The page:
The Employee Retirement Income Security Act of 1974, or ERISA, establishes protections for most employee benefits offered through employer-sponsored benefit plans. ERISA requires that the plan and claims administrators adhere to certain internal procedures, often referred to as “administrative remedies,” when determining a plan participant’s eligibility for benefits. Typically, these administrative remedies include internal appeals directly to the insurer or claims administrator. Although each individual plan is different, most plans require at least one level of internal appeal, which you would have to “exhaust” before you can file a lawsuit. However, some plans require that an employee exhaust two levels of internal appeals before he or she can file suit.
Whether it is one or two levels of appeal, exhausting administrative remedies is incredibly important to your benefits claim because, if you do not, you may lose your ability to file a lawsuit to recover your benefits. In this article, we discuss the consequences of failing to meet the exhaustion requirement and explain the Ninth Circuit’s application of the exhaustion requirement to “disguised” benefits claims, such as the alleged statutory violation in Diaz v. United Agr. Employee Welfare Ben. Plan & Tr., 50 F.3d 1478 (9th Cir. 1995).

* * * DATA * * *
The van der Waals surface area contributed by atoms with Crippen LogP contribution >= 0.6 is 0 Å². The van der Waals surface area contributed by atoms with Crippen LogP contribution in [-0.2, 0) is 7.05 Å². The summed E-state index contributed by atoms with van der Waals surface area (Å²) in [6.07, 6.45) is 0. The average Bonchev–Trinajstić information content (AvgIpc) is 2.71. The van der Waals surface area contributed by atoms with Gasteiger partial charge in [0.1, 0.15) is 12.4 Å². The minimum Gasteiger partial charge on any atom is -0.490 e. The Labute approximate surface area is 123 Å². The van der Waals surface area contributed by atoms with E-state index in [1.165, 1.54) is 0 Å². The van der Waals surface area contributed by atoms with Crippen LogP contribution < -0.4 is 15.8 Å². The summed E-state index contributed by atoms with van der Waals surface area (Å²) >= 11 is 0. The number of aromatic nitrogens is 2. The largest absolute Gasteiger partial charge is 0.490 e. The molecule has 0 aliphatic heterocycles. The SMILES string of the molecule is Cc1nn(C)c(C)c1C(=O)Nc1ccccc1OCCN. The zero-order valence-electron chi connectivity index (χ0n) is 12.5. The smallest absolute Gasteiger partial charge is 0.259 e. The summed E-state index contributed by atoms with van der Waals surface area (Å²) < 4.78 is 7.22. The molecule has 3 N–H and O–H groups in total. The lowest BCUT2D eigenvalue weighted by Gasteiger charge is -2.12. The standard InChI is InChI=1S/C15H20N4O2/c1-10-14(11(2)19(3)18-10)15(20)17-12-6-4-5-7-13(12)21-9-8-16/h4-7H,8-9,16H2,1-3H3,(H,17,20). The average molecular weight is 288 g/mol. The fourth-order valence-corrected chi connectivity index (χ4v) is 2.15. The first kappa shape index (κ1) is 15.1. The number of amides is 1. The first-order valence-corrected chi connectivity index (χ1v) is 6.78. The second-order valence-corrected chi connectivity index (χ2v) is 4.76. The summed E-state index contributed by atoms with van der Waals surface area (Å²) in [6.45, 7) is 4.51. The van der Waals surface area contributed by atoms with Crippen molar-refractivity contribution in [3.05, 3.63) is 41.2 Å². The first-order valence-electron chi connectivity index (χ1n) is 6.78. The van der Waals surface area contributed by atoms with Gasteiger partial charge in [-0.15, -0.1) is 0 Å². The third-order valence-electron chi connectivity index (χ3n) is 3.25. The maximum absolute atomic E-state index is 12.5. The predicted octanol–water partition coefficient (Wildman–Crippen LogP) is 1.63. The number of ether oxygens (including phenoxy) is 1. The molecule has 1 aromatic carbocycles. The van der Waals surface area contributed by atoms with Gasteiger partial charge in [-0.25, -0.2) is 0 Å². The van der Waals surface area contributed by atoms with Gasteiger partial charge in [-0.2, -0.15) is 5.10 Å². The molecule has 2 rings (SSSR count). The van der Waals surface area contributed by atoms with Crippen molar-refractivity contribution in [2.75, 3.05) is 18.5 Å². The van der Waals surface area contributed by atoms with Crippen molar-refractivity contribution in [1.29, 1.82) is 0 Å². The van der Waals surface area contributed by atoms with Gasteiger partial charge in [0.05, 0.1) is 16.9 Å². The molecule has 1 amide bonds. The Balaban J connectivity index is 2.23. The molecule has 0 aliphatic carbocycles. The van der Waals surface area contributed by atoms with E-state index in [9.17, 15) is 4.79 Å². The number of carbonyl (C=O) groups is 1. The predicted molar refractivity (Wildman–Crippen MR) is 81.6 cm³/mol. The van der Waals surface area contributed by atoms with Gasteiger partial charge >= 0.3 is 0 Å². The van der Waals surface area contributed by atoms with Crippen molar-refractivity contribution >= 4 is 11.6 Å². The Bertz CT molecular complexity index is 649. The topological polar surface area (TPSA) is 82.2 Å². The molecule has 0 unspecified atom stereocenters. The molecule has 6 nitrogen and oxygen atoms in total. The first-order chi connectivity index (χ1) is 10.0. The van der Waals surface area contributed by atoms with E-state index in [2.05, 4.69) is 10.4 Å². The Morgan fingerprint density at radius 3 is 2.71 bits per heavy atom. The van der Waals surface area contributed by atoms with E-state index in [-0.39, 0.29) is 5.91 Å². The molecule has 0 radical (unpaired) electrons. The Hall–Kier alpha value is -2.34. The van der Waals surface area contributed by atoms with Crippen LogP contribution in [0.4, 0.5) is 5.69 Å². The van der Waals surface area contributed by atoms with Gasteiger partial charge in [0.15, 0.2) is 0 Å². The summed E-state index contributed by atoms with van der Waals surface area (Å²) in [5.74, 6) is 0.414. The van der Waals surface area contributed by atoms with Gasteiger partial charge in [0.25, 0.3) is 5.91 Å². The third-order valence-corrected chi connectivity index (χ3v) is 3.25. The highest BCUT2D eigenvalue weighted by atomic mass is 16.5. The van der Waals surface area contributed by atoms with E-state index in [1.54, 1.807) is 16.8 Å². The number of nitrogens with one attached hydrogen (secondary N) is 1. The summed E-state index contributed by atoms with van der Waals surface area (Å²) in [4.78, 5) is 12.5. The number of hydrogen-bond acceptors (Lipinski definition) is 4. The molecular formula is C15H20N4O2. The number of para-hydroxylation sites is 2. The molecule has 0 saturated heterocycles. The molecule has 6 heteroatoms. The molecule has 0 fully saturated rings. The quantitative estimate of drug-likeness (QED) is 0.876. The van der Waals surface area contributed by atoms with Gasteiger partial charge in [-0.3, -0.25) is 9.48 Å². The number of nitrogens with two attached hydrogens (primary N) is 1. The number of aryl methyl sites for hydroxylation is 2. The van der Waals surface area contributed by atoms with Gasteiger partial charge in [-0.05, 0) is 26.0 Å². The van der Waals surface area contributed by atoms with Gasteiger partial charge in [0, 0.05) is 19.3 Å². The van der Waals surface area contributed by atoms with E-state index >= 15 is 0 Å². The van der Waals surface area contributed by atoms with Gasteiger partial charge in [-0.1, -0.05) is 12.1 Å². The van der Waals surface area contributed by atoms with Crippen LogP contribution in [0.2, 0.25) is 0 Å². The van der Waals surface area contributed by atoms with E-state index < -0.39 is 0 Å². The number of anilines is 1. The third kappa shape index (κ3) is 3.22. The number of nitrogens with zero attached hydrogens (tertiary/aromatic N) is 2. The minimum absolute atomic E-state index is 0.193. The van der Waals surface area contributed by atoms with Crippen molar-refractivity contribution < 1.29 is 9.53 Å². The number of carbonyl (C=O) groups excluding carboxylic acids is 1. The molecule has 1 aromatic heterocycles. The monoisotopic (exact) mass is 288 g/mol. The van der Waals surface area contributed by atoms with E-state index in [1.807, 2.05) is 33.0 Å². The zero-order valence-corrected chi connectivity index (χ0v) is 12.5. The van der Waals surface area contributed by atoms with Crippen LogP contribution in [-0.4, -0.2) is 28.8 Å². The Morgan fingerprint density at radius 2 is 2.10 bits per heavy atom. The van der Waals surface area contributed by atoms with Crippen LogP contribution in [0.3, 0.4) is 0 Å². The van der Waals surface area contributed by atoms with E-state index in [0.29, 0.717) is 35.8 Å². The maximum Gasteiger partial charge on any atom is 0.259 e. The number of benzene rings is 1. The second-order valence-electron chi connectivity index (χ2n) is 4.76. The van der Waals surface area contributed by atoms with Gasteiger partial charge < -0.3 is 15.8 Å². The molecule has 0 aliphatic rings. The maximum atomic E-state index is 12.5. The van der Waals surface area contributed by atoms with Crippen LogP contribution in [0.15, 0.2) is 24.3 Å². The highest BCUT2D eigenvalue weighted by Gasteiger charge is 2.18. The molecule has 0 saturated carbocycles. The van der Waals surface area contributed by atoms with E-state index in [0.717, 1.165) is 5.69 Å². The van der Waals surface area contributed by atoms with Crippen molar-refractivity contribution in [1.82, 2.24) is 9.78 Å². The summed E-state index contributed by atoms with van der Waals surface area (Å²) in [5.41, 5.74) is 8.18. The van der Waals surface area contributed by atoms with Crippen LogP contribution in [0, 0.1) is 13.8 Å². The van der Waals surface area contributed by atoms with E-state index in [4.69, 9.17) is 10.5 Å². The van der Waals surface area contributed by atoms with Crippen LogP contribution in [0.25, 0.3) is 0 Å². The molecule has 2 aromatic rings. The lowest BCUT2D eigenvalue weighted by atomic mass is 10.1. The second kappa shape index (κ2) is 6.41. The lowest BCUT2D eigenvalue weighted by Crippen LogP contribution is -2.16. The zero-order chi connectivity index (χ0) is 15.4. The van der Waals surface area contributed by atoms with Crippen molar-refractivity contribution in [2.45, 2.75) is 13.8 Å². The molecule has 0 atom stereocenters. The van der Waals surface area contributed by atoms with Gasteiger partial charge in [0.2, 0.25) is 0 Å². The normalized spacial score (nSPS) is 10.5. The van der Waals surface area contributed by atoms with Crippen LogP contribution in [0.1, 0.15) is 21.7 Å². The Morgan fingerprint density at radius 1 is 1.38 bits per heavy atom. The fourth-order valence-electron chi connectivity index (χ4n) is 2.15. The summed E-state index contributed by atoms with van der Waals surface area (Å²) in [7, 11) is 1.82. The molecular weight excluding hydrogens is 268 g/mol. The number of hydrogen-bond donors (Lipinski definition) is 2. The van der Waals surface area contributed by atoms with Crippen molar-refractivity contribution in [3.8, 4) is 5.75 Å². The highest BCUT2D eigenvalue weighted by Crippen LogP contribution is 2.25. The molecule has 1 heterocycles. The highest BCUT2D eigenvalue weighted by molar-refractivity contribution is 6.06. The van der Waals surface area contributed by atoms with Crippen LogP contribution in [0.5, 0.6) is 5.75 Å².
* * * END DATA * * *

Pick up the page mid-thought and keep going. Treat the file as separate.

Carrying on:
The text of ERISA does not, itself, require that the plan participant or beneficiary exhaust their internal administrative remedies before filing suit. However, a beneficiary seeking determination of rights or benefits under an ERISA plan must first exhaust administrative remedies, unless doing so is futile. See Amato v. Bernard, 618 F.2d 559 (9th Cir. 1980). The Ninth Circuit has held that the failure to exhaust acts as a bar only if the plan documents expressly mandate exhaustion prior to seeking judicial review. See Spinedex Physical Therapy USA, Inc. v. United Healthcare of Ariz., Inc., 770 F.3d 1282, 1298 (9th Cir. 2014). But, most plans do contain such a requirement.
Simply “Disguising” an ERISA Benefits Claim as a Statutory Violation Won’t Work
Where the claim is not a “repackaged” benefit claim and seeks equitable relief, exhaustion of administrative remedies may not be required. For example, it is well-settled Ninth Circuit precedent that breach of fiduciary duty claims, as opposed to benefits claims, are not subject to the exhaustion doctrine. But, a claimant may not dress a benefit claim as a statutory violation or breach of fiduciary duty where he or she failed to meet the exhaustion requirements. Some have tried, and the courts were not so easily fooled. In Diaz, supra, the Ninth Circuit directly addressed the importance of exhaustion by rejecting a claimant’s attempt to disguise his failure to appeal and “repackaging” a benefit claim as a statutory violation.
In Diaz, plaintiff sought relief for his medical plan’s failure to cover his daughter’s treatment for leukemia, based on an alleged statutory violation of the Consolidated Omnibus Budget Reconciliation Act, or COBRA, amendments to ERISA. Generally, the COBRA amendments to ERISA establish requirements regarding continued coverage for certain employees that experience a qualifying event, which would otherwise result in a termination of coverage. Because of the plaintiff’s seasonal work schedule, he experienced such “qualifying events” on a somewhat regular basis and, as a result, periods of intermittent coverage under the plan that triggered COBRA requirements.